Essay on Environment Studies

8324 Words Oct 28th, 2012 34 Pages
1. Define the importance of Environmental Studies.
Environment is derived from the French word Environ which means to encircle or surround.
ENVIRONMENT is sum total of water, air, and land, inter-relationships among themselves and also with the human beings, other living organisms and property. The above definition given in Environment Act, 1986 clearly indicates that environment includes all the physical and biological surroundings and their interactions.
ENVIRONMENTAL STUDIES: It is multidisciplinary in nature covering chemistry, physics, biology, geography, mathematics, statistics, medicine, and engineering and making use of this for saving the environment for long time utilization. Scope of
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This temperature rise will lead to water level rising, and also many floods because of the lack of forests present that typically provide the soils to absorb water. Deforestation will also lead to increased levels of CO2 because there will be no more plants to intake it. This increase of greenhouse gases leads to global warming, which also leads to increased and more severe natural disasters and loss of land with the expanding ocean (increased temperature). Also, the lack of forest area also implies lack of oxygen, which we need to breath. The trees produce some of the oxygen that we breathe in and without that oxygen, we cannot live!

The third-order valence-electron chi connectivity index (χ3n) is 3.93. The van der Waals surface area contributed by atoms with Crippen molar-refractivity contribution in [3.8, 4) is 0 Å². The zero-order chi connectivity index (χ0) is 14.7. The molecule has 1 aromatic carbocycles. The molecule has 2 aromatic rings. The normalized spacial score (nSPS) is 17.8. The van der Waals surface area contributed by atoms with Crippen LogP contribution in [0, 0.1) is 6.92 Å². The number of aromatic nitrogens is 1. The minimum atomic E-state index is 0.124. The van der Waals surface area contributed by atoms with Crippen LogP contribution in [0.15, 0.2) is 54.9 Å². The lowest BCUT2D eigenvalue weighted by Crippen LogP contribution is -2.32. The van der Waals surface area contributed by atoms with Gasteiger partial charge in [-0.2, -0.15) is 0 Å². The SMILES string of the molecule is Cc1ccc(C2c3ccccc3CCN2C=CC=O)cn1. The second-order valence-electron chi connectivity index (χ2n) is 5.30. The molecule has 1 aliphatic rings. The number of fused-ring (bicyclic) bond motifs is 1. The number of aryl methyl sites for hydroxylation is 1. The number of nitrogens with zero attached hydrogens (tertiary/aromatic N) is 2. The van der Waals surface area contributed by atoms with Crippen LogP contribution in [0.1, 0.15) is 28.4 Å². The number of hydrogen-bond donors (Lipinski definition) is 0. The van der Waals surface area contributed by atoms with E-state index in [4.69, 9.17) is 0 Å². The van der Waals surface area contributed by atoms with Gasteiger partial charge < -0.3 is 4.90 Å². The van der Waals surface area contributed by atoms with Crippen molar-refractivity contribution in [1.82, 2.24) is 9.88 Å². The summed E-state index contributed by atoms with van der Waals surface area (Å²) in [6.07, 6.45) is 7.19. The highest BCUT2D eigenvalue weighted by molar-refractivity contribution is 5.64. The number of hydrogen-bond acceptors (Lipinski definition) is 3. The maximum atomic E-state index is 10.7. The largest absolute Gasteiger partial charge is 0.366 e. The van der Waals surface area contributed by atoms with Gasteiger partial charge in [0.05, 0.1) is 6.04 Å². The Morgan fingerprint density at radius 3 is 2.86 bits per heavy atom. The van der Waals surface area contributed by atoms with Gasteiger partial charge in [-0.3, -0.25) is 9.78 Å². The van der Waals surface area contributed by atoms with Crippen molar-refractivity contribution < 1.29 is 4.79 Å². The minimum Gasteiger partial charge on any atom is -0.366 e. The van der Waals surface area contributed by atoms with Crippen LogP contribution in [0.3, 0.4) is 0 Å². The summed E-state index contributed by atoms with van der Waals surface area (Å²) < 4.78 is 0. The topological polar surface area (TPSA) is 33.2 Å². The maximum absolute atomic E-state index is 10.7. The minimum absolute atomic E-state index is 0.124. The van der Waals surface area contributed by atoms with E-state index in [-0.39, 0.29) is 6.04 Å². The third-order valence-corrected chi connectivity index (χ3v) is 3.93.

Urbanization also leads to more pollution and unhealthy living because of increased use of automobiles and construction. Furthermore, deaths will be rampant because of lack of food, labor, and clean water.
Another major consequence of overpopulation has been the outstanding usage of freshwater, thus leading to a major freshwater crisis that will definitely affect the future of our planet. It is also imperative to see the whole issue in perspective and how the increasing number of people in the surface of the Earth is relative to the amount of waste being produced. Hence, the constant pollution of the environment, along with bodies of water has exponentially decreased the quantity of usable water for the future of our generations. This has critically

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